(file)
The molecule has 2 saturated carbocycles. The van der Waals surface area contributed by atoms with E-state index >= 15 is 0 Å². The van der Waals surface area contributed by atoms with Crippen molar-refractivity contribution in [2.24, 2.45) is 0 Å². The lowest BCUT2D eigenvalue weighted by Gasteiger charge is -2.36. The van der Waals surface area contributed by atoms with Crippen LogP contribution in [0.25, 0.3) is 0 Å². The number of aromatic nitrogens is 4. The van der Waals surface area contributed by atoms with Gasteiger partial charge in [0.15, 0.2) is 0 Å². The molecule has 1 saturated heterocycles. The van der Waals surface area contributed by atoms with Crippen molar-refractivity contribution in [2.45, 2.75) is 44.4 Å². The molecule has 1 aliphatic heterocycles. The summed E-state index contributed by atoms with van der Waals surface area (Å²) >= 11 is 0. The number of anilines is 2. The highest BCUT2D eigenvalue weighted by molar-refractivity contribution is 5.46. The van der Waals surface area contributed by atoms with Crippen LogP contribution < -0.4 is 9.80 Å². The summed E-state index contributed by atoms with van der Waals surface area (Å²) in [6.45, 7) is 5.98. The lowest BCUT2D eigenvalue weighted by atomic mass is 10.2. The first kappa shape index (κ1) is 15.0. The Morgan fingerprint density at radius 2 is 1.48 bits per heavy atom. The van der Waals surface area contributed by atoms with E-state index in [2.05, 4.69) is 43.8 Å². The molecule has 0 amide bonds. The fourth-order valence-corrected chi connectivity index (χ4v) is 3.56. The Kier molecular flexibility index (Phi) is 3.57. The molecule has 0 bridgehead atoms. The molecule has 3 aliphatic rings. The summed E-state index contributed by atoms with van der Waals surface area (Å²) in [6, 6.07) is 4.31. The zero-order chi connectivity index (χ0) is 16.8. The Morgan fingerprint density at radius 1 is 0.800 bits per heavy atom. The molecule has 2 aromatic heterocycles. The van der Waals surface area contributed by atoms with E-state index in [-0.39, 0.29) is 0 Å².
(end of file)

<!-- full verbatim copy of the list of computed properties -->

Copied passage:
The molecule has 2 saturated carbocycles. The van der Waals surface area contributed by atoms with E-state index >= 15 is 0 Å². The van der Waals surface area contributed by atoms with Crippen molar-refractivity contribution in [2.24, 2.45) is 0 Å². The lowest BCUT2D eigenvalue weighted by Gasteiger charge is -2.36. The van der Waals surface area contributed by atoms with Crippen LogP contribution in [0.25, 0.3) is 0 Å². The number of aromatic nitrogens is 4. The van der Waals surface area contributed by atoms with Gasteiger partial charge in [0.15, 0.2) is 0 Å². The molecule has 1 saturated heterocycles. The van der Waals surface area contributed by atoms with Crippen molar-refractivity contribution in [2.45, 2.75) is 44.4 Å². The molecule has 1 aliphatic heterocycles. The summed E-state index contributed by atoms with van der Waals surface area (Å²) >= 11 is 0. The number of anilines is 2. The highest BCUT2D eigenvalue weighted by molar-refractivity contribution is 5.46. The van der Waals surface area contributed by atoms with Crippen LogP contribution < -0.4 is 9.80 Å². The summed E-state index contributed by atoms with van der Waals surface area (Å²) in [6.45, 7) is 5.98. The lowest BCUT2D eigenvalue weighted by atomic mass is 10.2. The first kappa shape index (κ1) is 15.0. The Morgan fingerprint density at radius 2 is 1.48 bits per heavy atom. The van der Waals surface area contributed by atoms with E-state index in [2.05, 4.69) is 43.8 Å². The molecule has 0 amide bonds. The fourth-order valence-corrected chi connectivity index (χ4v) is 3.56. The Kier molecular flexibility index (Phi) is 3.57. The molecule has 0 bridgehead atoms. The molecule has 3 aliphatic rings. The summed E-state index contributed by atoms with van der Waals surface area (Å²) in [6, 6.07) is 4.31. The zero-order chi connectivity index (χ0) is 16.8. The Morgan fingerprint density at radius 1 is 0.800 bits per heavy atom. The molecule has 2 aromatic heterocycles. The van der Waals surface area contributed by atoms with E-state index in [-0.39, 0.29) is 0 Å².